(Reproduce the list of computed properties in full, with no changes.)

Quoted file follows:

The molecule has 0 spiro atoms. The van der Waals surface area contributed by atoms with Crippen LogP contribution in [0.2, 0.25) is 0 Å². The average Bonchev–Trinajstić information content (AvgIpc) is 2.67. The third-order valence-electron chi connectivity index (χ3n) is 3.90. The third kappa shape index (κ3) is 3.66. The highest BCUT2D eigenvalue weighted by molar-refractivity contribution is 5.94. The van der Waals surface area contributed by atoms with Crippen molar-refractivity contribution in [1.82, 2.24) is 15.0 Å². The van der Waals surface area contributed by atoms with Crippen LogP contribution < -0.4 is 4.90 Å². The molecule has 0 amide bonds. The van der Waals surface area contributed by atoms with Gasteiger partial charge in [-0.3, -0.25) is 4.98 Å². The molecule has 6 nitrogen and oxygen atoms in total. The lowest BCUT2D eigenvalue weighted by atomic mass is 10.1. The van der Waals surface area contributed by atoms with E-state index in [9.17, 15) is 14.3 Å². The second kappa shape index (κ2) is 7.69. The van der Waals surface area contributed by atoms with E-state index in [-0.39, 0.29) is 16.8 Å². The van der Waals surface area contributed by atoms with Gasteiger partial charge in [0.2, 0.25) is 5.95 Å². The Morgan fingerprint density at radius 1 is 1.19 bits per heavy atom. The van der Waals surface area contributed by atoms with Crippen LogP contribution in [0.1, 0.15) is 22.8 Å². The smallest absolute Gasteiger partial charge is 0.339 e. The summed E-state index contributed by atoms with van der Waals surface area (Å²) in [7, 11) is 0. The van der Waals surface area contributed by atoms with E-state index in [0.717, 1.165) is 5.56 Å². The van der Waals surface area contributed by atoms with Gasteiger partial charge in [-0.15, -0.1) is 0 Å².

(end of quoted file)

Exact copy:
The molecule has 0 spiro atoms. The van der Waals surface area contributed by atoms with Crippen LogP contribution in [0.2, 0.25) is 0 Å². The average Bonchev–Trinajstić information content (AvgIpc) is 2.67. The third-order valence-electron chi connectivity index (χ3n) is 3.90. The third kappa shape index (κ3) is 3.66. The highest BCUT2D eigenvalue weighted by molar-refractivity contribution is 5.94. The van der Waals surface area contributed by atoms with Crippen molar-refractivity contribution in [1.82, 2.24) is 15.0 Å². The van der Waals surface area contributed by atoms with Crippen LogP contribution < -0.4 is 4.90 Å². The molecule has 0 amide bonds. The van der Waals surface area contributed by atoms with Gasteiger partial charge in [-0.3, -0.25) is 4.98 Å². The molecule has 6 nitrogen and oxygen atoms in total. The lowest BCUT2D eigenvalue weighted by atomic mass is 10.1. The van der Waals surface area contributed by atoms with E-state index in [9.17, 15) is 14.3 Å². The second kappa shape index (κ2) is 7.69. The van der Waals surface area contributed by atoms with E-state index in [-0.39, 0.29) is 16.8 Å². The van der Waals surface area contributed by atoms with Gasteiger partial charge in [0.2, 0.25) is 5.95 Å². The Morgan fingerprint density at radius 1 is 1.19 bits per heavy atom. The van der Waals surface area contributed by atoms with Crippen LogP contribution in [0.1, 0.15) is 22.8 Å². The smallest absolute Gasteiger partial charge is 0.339 e. The summed E-state index contributed by atoms with van der Waals surface area (Å²) in [7, 11) is 0. The van der Waals surface area contributed by atoms with E-state index in [0.717, 1.165) is 5.56 Å². The van der Waals surface area contributed by atoms with Gasteiger partial charge in [-0.15, -0.1) is 0 Å².